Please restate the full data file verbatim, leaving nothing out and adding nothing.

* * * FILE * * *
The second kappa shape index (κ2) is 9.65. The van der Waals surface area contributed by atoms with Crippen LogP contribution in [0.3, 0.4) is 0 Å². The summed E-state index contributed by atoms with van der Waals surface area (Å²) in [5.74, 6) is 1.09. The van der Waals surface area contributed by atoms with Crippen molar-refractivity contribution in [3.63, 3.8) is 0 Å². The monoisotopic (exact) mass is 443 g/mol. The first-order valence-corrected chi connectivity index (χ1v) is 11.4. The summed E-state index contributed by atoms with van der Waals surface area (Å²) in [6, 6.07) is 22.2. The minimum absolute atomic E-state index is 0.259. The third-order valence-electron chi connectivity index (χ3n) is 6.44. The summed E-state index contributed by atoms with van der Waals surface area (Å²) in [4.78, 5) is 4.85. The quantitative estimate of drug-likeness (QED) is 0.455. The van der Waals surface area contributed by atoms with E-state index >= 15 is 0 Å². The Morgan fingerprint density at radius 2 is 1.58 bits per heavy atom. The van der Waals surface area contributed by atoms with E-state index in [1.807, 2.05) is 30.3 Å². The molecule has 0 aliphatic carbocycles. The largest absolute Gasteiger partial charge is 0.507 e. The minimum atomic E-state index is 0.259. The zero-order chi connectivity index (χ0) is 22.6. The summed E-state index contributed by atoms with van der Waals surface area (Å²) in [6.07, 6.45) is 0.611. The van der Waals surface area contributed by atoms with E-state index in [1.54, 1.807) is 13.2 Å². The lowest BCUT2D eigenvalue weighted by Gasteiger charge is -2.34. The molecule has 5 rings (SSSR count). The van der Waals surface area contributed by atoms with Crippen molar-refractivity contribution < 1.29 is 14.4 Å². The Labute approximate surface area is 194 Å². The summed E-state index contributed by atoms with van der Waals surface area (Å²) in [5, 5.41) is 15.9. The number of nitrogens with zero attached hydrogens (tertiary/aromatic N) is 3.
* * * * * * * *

The second kappa shape index (κ2) is 9.65. The van der Waals surface area contributed by atoms with Crippen LogP contribution in [0.3, 0.4) is 0 Å². The summed E-state index contributed by atoms with van der Waals surface area (Å²) in [5.74, 6) is 1.09. The van der Waals surface area contributed by atoms with Crippen molar-refractivity contribution in [3.63, 3.8) is 0 Å². The monoisotopic (exact) mass is 443 g/mol. The first-order valence-corrected chi connectivity index (χ1v) is 11.4. The summed E-state index contributed by atoms with van der Waals surface area (Å²) in [6, 6.07) is 22.2. The minimum absolute atomic E-state index is 0.259. The third-order valence-electron chi connectivity index (χ3n) is 6.44. The summed E-state index contributed by atoms with van der Waals surface area (Å²) in [4.78, 5) is 4.85. The quantitative estimate of drug-likeness (QED) is 0.455. The van der Waals surface area contributed by atoms with E-state index >= 15 is 0 Å². The Morgan fingerprint density at radius 2 is 1.58 bits per heavy atom. The van der Waals surface area contributed by atoms with E-state index in [1.807, 2.05) is 30.3 Å². The molecule has 0 aliphatic carbocycles. The largest absolute Gasteiger partial charge is 0.507 e. The minimum atomic E-state index is 0.259. The zero-order chi connectivity index (χ0) is 22.6. The summed E-state index contributed by atoms with van der Waals surface area (Å²) in [6.07, 6.45) is 0.611. The van der Waals surface area contributed by atoms with E-state index in [1.54, 1.807) is 13.2 Å². The lowest BCUT2D eigenvalue weighted by Gasteiger charge is -2.34. The molecule has 5 rings (SSSR count). The van der Waals surface area contributed by atoms with Crippen molar-refractivity contribution < 1.29 is 14.4 Å². The Labute approximate surface area is 194 Å². The summed E-state index contributed by atoms with van der Waals surface area (Å²) in [5, 5.41) is 15.9. The number of nitrogens with zero attached hydrogens (tertiary/aromatic N) is 3.